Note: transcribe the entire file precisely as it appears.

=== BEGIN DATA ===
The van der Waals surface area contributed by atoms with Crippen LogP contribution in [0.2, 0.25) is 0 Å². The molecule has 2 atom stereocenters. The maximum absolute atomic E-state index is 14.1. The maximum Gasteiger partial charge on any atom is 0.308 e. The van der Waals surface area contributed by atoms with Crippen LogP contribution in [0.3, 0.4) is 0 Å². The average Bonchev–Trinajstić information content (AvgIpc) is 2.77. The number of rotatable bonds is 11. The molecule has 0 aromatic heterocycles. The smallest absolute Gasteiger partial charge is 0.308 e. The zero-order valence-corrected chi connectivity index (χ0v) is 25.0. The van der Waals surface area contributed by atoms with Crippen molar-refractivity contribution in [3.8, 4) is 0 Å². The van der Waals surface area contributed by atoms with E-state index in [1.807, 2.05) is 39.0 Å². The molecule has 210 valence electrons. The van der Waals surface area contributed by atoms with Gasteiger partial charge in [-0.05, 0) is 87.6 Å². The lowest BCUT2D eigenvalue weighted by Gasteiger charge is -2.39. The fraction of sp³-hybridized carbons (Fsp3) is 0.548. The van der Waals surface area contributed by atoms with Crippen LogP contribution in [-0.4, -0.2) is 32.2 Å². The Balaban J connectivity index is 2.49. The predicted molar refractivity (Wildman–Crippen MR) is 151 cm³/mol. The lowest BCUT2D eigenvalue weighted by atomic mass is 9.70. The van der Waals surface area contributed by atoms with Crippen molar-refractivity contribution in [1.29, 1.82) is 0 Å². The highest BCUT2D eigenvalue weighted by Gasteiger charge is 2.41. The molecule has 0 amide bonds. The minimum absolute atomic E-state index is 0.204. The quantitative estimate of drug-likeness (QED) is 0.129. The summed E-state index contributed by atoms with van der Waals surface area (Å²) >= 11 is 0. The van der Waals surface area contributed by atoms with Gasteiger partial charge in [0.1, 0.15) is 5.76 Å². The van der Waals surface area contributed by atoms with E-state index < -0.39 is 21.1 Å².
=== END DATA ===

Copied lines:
The van der Waals surface area contributed by atoms with Crippen LogP contribution in [0.2, 0.25) is 0 Å². The molecule has 2 atom stereocenters. The maximum absolute atomic E-state index is 14.1. The maximum Gasteiger partial charge on any atom is 0.308 e. The van der Waals surface area contributed by atoms with Crippen LogP contribution in [0.3, 0.4) is 0 Å². The average Bonchev–Trinajstić information content (AvgIpc) is 2.77. The number of rotatable bonds is 11. The molecule has 0 aromatic heterocycles. The smallest absolute Gasteiger partial charge is 0.308 e. The zero-order valence-corrected chi connectivity index (χ0v) is 25.0. The van der Waals surface area contributed by atoms with Crippen molar-refractivity contribution in [3.8, 4) is 0 Å². The van der Waals surface area contributed by atoms with E-state index in [1.807, 2.05) is 39.0 Å². The molecule has 210 valence electrons. The van der Waals surface area contributed by atoms with Gasteiger partial charge in [-0.05, 0) is 87.6 Å². The lowest BCUT2D eigenvalue weighted by Gasteiger charge is -2.39. The fraction of sp³-hybridized carbons (Fsp3) is 0.548. The van der Waals surface area contributed by atoms with Crippen LogP contribution in [-0.4, -0.2) is 32.2 Å². The Balaban J connectivity index is 2.49. The predicted molar refractivity (Wildman–Crippen MR) is 151 cm³/mol. The lowest BCUT2D eigenvalue weighted by atomic mass is 9.70. The van der Waals surface area contributed by atoms with Crippen molar-refractivity contribution in [1.29, 1.82) is 0 Å². The highest BCUT2D eigenvalue weighted by Gasteiger charge is 2.41. The molecule has 0 amide bonds. The minimum absolute atomic E-state index is 0.204. The quantitative estimate of drug-likeness (QED) is 0.129. The summed E-state index contributed by atoms with van der Waals surface area (Å²) >= 11 is 0. The van der Waals surface area contributed by atoms with Gasteiger partial charge in [0.1, 0.15) is 5.76 Å². The van der Waals surface area contributed by atoms with E-state index < -0.39 is 21.1 Å².